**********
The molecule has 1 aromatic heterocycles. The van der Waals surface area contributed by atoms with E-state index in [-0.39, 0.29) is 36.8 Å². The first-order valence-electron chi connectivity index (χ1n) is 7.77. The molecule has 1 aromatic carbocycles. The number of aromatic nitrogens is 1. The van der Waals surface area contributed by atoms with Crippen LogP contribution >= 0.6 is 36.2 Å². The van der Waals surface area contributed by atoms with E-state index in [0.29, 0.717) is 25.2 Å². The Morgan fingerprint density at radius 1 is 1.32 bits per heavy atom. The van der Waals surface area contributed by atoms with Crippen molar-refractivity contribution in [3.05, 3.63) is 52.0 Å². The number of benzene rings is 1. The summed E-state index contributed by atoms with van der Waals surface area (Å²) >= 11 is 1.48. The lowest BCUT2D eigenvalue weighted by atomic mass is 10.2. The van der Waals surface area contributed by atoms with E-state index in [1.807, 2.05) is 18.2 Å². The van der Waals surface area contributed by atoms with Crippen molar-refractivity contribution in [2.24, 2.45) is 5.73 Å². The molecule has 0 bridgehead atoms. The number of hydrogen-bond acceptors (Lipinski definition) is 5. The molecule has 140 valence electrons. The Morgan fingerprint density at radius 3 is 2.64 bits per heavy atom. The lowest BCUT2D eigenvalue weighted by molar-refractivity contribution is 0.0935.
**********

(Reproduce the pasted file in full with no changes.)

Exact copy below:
The molecule has 1 aromatic heterocycles. The van der Waals surface area contributed by atoms with E-state index in [-0.39, 0.29) is 36.8 Å². The first-order valence-electron chi connectivity index (χ1n) is 7.77. The molecule has 1 aromatic carbocycles. The number of aromatic nitrogens is 1. The van der Waals surface area contributed by atoms with Crippen LogP contribution >= 0.6 is 36.2 Å². The van der Waals surface area contributed by atoms with E-state index in [0.29, 0.717) is 25.2 Å². The Morgan fingerprint density at radius 1 is 1.32 bits per heavy atom. The van der Waals surface area contributed by atoms with Crippen molar-refractivity contribution in [3.05, 3.63) is 52.0 Å². The number of benzene rings is 1. The summed E-state index contributed by atoms with van der Waals surface area (Å²) >= 11 is 1.48. The lowest BCUT2D eigenvalue weighted by atomic mass is 10.2. The van der Waals surface area contributed by atoms with E-state index in [1.807, 2.05) is 18.2 Å². The van der Waals surface area contributed by atoms with Crippen molar-refractivity contribution in [2.24, 2.45) is 5.73 Å². The molecule has 0 bridgehead atoms. The number of hydrogen-bond acceptors (Lipinski definition) is 5. The molecule has 140 valence electrons. The Morgan fingerprint density at radius 3 is 2.64 bits per heavy atom. The lowest BCUT2D eigenvalue weighted by molar-refractivity contribution is 0.0935.